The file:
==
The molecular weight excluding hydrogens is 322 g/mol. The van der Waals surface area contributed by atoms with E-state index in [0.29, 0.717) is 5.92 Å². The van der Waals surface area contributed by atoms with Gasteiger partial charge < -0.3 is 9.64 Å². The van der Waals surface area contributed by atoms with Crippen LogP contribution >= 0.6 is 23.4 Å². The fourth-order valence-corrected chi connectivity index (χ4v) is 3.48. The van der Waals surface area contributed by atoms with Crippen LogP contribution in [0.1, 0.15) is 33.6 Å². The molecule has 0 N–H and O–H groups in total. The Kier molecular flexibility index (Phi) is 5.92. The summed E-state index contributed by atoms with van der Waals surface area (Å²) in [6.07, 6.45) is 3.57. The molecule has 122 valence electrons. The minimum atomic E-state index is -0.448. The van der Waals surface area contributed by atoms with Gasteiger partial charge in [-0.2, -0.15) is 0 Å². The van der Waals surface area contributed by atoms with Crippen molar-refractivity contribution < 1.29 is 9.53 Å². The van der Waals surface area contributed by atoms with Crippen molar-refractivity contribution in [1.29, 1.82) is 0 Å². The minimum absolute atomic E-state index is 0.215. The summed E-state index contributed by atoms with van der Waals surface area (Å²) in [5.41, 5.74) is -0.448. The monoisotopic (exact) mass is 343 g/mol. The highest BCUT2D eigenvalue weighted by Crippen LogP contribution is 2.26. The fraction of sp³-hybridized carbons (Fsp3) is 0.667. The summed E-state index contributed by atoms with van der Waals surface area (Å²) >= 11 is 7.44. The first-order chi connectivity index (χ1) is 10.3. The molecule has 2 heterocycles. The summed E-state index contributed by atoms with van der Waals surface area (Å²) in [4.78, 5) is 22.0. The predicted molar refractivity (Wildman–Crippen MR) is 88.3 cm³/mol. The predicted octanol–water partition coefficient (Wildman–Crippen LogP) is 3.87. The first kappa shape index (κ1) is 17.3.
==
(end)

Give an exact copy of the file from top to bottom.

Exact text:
The molecular weight excluding hydrogens is 322 g/mol. The van der Waals surface area contributed by atoms with E-state index in [0.29, 0.717) is 5.92 Å². The van der Waals surface area contributed by atoms with Gasteiger partial charge < -0.3 is 9.64 Å². The van der Waals surface area contributed by atoms with Crippen LogP contribution >= 0.6 is 23.4 Å². The fourth-order valence-corrected chi connectivity index (χ4v) is 3.48. The van der Waals surface area contributed by atoms with Crippen LogP contribution in [0.1, 0.15) is 33.6 Å². The molecule has 0 N–H and O–H groups in total. The Kier molecular flexibility index (Phi) is 5.92. The summed E-state index contributed by atoms with van der Waals surface area (Å²) in [6.07, 6.45) is 3.57. The molecule has 122 valence electrons. The minimum atomic E-state index is -0.448. The van der Waals surface area contributed by atoms with Gasteiger partial charge in [-0.2, -0.15) is 0 Å². The van der Waals surface area contributed by atoms with Crippen molar-refractivity contribution < 1.29 is 9.53 Å². The van der Waals surface area contributed by atoms with Crippen molar-refractivity contribution in [1.29, 1.82) is 0 Å². The minimum absolute atomic E-state index is 0.215. The summed E-state index contributed by atoms with van der Waals surface area (Å²) in [5.41, 5.74) is -0.448. The monoisotopic (exact) mass is 343 g/mol. The highest BCUT2D eigenvalue weighted by Crippen LogP contribution is 2.26. The fraction of sp³-hybridized carbons (Fsp3) is 0.667. The summed E-state index contributed by atoms with van der Waals surface area (Å²) >= 11 is 7.44. The first-order chi connectivity index (χ1) is 10.3. The molecule has 2 heterocycles. The summed E-state index contributed by atoms with van der Waals surface area (Å²) in [4.78, 5) is 22.0. The predicted molar refractivity (Wildman–Crippen MR) is 88.3 cm³/mol. The predicted octanol–water partition coefficient (Wildman–Crippen LogP) is 3.87. The first kappa shape index (κ1) is 17.3.